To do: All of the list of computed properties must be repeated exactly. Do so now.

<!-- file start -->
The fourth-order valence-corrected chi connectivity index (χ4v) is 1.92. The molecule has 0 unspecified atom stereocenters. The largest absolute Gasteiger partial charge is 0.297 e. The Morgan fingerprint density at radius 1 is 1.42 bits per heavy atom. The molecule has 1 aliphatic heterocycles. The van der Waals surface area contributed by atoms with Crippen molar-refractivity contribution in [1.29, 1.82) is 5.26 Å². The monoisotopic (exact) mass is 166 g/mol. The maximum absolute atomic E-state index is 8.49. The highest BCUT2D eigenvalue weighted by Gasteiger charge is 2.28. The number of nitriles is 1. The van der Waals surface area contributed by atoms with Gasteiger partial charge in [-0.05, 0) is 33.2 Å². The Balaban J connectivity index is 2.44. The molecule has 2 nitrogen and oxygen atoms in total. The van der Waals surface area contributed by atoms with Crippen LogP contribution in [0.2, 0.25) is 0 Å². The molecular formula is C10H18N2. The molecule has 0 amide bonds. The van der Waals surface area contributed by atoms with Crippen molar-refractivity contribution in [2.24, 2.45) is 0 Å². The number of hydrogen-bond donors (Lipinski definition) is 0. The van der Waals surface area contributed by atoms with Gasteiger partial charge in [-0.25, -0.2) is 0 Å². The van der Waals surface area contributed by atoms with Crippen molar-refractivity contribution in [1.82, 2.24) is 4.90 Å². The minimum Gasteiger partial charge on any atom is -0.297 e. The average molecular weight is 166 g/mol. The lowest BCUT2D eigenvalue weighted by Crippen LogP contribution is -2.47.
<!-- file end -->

The fourth-order valence-corrected chi connectivity index (χ4v) is 1.92. The molecule has 0 unspecified atom stereocenters. The largest absolute Gasteiger partial charge is 0.297 e. The Morgan fingerprint density at radius 1 is 1.42 bits per heavy atom. The molecule has 1 aliphatic heterocycles. The van der Waals surface area contributed by atoms with Crippen molar-refractivity contribution in [1.29, 1.82) is 5.26 Å². The monoisotopic (exact) mass is 166 g/mol. The maximum absolute atomic E-state index is 8.49. The highest BCUT2D eigenvalue weighted by Gasteiger charge is 2.28. The number of nitriles is 1. The van der Waals surface area contributed by atoms with Gasteiger partial charge in [-0.05, 0) is 33.2 Å². The Balaban J connectivity index is 2.44. The molecule has 2 nitrogen and oxygen atoms in total. The van der Waals surface area contributed by atoms with Crippen LogP contribution in [0.2, 0.25) is 0 Å². The molecular formula is C10H18N2. The molecule has 0 amide bonds. The van der Waals surface area contributed by atoms with Crippen molar-refractivity contribution in [2.24, 2.45) is 0 Å². The number of hydrogen-bond donors (Lipinski definition) is 0. The van der Waals surface area contributed by atoms with Gasteiger partial charge in [-0.25, -0.2) is 0 Å². The van der Waals surface area contributed by atoms with Crippen molar-refractivity contribution in [1.82, 2.24) is 4.90 Å². The minimum Gasteiger partial charge on any atom is -0.297 e. The average molecular weight is 166 g/mol. The lowest BCUT2D eigenvalue weighted by Crippen LogP contribution is -2.47.